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Touch screen democracy for the Twitter generation

January 26, 2012
Lancaster University
Researchers in the UK have been using touch screen technology to help give teenagers more of a say in community life.

Researchers at Lancaster University have been using touch screen technology to help give teenagers more of a say in community life.

Paper surveys and formal consultations can be seen as a bit of a turn off to young people but students at Queen Elizabeth School, Kirkby Lonsdale in Cumbria have been giving their views about their local area in a different way.

A specially-designed interactive display has been installed in their school library by computing researchers from Lancaster's ICT centre of excellence InfoLab21, in collaboration with the University of Oulu, Finland. The screen enables young people to upload photos of themselves and express their views about their town, in an intuitive, user-friendly way.

So far, around 200 responses have been gathered ranging from pleas for more access to fishing on the Lune to teen-friendly cafes and more affordable leisure activities. The results will be fed back to the town council as part of a broader community consultation.

Professor Awais Rashid of Lancaster University is leading the project.

He said: "Over the last ten years networking sites such as Facebook and MySpace, Twitter and Flicker have changed the shape of our social world. Yet there is still a lack of understanding of how to effectively leverage social media to engage citizens on an ultra-large-scale, especially when it comes to addressing sensitive issues.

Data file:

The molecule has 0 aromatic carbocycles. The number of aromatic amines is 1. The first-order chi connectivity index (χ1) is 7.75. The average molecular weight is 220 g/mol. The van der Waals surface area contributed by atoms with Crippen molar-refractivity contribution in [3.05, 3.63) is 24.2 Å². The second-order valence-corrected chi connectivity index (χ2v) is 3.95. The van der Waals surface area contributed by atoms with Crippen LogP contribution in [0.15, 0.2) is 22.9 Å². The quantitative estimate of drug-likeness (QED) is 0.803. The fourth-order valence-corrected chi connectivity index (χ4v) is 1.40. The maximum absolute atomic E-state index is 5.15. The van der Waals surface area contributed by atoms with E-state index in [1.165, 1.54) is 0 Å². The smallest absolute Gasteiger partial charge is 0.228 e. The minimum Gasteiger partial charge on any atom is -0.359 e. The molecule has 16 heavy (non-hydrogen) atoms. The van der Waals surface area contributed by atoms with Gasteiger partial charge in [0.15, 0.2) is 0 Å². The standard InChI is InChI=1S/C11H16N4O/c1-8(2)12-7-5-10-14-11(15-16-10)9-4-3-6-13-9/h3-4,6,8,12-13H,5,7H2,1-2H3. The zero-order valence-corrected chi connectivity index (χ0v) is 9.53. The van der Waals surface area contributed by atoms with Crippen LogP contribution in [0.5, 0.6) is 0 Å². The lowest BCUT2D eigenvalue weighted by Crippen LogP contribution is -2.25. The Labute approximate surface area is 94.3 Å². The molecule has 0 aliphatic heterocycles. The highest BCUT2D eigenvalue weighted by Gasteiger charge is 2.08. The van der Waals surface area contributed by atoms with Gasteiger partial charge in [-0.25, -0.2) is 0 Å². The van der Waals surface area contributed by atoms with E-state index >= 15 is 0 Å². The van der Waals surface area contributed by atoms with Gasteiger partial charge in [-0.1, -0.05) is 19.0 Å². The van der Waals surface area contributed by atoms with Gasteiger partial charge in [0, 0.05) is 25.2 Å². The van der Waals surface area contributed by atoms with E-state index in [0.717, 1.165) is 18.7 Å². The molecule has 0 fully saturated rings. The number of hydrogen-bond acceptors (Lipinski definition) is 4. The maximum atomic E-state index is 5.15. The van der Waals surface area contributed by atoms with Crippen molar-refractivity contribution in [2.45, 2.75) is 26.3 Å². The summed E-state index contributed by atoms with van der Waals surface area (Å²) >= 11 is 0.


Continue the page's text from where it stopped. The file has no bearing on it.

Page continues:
"Young people familiar with the instant flow of information and ideas are less likely to fill in a questionnaire or survey. We wanted to design something that felt comfortable for young people to use so their voices could be heard. This project goes beyond crowd sourcing. It looks at how we can leverage the potential of online social media to bring communities closer and help them work together in dealing with key local issues that affect them."

The material will be recorded and displayed in public online forums, such as FaceBook or Twitter.

Subsequent users can comment and update the photos and comments.

Year ten QES student Michael Harkness said the screen had been popular with his peers. "It's appealing because it's not just a piece of paper, the screens are a lot more fun which makes you want to use them. It's a more interesting way of giving our opinions and less pressured. It's interesting reading about what other people think of the town."

Deputy Head Teacher Lisa Longley said the project gelled with their school's values of community engagement: "One of our ten school values is getting involved in community activity whether that is within the school community or the wider community where we live.

"The students love the interactivity of the screens, it is a way they can express their views or opinions and have their say in a less formal, more interesting and fun way. The information is coming from a wider selection of students who have not yet expressed their views on this topic in any other way.

"As an offshoot to this, it has increased footfall in our library where the screen lives, a winner all round."

The work in Kirkby Lonsdale is part of an 18-month, EPSRC-funded project called 'YouDesignIt' which is revisiting the web to find fresh ways of enabling communities to report and solve problems.

The project, which brings together computing experts, sociologists and psychologists, will ultimately produce blueprints for next-generation online social networking mechanisms with community responsibility and empowerment at their core.

Story Source:

Materials provided by Lancaster University. Note: Content may be edited for style and length.

Cite This Page:

Lancaster University. "Touch screen democracy for the Twitter generation." ScienceDaily. ScienceDaily, 26 January 2012. <>.
Lancaster University. (2012, January 26). Touch screen democracy for the Twitter generation. ScienceDaily. Retrieved April 25, 2024 from
Lancaster University. "Touch screen democracy for the Twitter generation." ScienceDaily. (accessed April 25, 2024).

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